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Kemo Sabe

Topdog,

 

I’ve been in dental practice for over 40 years. I do treat TMJ patients, which involves all different issues with facial pain and headaches. I spent 12 years at the UCSF TMJ  Clinic, and was a long time member of the Craniomandibular Institute.

 

With that said:

 

1). I’ve never heard it to be that being tongue tied can cause headaches and neck tension — but you never know. In your daughter’s case, this seems unlikely since she has no pain or discomfort in that immediate area. 

 

2). Releasing a frenulum is a procedure that should be done by an oral surgeon, not a general dentist. 

 

3). I think your concerns about this young dentist trying to “pad her income” is something to think about. 

 

I suggest getting a second second opinion from both another general dentist and an oral surgeon who’s not associated with your current dentist.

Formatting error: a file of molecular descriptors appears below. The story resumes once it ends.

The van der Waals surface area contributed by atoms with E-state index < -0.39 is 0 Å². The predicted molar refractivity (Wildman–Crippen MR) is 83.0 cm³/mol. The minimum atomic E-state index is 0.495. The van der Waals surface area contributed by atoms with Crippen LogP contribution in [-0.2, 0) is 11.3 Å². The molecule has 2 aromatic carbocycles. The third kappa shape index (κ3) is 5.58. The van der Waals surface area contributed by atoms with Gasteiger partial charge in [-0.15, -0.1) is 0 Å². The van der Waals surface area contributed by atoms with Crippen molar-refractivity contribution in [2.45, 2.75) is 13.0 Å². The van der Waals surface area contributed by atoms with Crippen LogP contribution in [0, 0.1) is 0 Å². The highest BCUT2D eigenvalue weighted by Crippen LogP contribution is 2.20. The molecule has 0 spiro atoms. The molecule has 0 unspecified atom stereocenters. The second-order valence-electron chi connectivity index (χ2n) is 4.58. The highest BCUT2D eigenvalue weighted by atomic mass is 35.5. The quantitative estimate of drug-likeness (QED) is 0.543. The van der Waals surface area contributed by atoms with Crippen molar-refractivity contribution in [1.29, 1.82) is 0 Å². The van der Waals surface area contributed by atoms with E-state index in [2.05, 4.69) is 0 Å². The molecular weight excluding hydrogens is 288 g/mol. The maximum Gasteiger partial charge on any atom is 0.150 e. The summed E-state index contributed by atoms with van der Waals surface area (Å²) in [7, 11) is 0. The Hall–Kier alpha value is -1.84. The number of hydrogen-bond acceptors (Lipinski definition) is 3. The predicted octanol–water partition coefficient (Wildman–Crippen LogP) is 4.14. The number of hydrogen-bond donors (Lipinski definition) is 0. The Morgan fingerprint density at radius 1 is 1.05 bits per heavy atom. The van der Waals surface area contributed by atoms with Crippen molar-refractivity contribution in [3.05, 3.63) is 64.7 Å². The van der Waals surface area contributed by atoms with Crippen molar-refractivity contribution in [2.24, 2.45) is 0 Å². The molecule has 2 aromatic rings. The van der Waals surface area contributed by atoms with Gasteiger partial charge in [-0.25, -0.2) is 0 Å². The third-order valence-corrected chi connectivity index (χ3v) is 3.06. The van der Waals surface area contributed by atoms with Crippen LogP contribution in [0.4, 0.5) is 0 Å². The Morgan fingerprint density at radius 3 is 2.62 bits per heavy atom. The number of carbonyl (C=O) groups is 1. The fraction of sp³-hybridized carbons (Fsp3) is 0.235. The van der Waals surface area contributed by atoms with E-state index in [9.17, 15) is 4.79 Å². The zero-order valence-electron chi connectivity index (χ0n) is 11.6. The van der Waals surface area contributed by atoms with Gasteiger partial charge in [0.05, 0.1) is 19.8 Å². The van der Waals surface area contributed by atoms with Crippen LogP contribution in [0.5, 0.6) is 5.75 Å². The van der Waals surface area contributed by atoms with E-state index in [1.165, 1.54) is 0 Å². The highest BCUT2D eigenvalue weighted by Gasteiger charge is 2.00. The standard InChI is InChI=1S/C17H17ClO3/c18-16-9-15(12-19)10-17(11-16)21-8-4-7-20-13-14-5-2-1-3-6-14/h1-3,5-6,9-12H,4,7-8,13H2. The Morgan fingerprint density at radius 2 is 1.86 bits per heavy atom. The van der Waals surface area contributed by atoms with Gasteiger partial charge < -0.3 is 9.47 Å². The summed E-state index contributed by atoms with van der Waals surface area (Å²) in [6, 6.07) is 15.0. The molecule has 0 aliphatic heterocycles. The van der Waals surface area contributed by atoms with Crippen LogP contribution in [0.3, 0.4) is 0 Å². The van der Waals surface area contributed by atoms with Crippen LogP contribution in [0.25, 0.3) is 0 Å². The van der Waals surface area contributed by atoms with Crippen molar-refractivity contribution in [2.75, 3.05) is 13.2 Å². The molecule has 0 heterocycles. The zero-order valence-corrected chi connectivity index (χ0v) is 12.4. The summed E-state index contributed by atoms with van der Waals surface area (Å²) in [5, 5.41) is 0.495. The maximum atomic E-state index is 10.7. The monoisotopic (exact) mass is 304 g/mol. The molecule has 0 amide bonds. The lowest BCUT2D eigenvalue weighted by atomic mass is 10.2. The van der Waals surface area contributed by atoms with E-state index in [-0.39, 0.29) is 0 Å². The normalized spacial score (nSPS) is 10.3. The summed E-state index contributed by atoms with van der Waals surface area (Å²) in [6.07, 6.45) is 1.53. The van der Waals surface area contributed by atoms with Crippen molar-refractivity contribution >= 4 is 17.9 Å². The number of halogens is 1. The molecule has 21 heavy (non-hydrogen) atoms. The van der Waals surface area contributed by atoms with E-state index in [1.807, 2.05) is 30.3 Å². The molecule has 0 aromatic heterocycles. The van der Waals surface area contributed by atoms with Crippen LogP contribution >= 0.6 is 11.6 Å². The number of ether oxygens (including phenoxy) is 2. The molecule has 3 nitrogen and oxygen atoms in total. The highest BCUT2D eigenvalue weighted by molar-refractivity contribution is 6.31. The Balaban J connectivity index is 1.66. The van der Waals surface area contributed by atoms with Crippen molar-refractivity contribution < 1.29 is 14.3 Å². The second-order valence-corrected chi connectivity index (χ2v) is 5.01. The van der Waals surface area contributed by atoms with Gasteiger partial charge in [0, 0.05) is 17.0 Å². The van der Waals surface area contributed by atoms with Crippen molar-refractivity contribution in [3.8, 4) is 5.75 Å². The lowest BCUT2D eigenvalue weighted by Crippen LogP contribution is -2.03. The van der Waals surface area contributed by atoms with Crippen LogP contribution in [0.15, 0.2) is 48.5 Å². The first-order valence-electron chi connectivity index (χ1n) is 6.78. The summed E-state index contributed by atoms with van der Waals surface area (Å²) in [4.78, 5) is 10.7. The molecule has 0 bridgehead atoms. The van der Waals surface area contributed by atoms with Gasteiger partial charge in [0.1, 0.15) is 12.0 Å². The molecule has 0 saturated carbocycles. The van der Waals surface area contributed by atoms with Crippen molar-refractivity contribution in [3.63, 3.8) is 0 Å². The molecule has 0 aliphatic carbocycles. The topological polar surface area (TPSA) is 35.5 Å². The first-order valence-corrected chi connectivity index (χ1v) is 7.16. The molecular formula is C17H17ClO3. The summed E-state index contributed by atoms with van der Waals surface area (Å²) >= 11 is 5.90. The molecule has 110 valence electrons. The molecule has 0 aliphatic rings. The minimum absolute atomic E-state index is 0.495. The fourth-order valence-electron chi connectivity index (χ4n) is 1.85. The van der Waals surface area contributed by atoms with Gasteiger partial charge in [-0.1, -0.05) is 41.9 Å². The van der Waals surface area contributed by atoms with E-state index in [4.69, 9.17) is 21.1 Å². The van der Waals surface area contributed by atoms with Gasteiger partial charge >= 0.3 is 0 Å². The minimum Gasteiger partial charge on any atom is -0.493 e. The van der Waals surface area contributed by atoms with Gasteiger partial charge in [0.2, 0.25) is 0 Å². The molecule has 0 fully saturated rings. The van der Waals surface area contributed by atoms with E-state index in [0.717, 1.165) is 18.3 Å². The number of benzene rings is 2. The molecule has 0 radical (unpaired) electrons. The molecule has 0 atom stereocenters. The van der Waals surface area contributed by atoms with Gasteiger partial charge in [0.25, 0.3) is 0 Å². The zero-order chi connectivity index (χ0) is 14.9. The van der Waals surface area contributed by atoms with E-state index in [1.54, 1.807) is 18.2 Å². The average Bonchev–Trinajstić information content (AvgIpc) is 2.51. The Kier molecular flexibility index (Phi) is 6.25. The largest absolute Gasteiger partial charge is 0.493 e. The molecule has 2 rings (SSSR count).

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VizslavsBird

Kemo Sabe is spot on.  Having a grandson that has had multiple mouth deformities/irregularities, go to an oral surgeon!  Dentist are great for what they are trained to do.  And they can probably diagnose multiple things that they haven't had lots of training in treating.

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GSPpurist
56 minutes ago, Kemo Sabe said:

Topdog,

 

I’ve been in dental practice for over 40 years. I do treat TMJ patients, which involves all different issues with facial pain and headaches. I spent 12 years at the UCSF TMJ  Clinic, and was a long time member of the Craniomandibular Institute.

 

With that said:

 

1). I’ve never heard it to be that being tongue tied can cause headaches and neck tension — but you never know. In your daughter’s case, this seems unlikely since she has no pain or discomfort in that immediate area.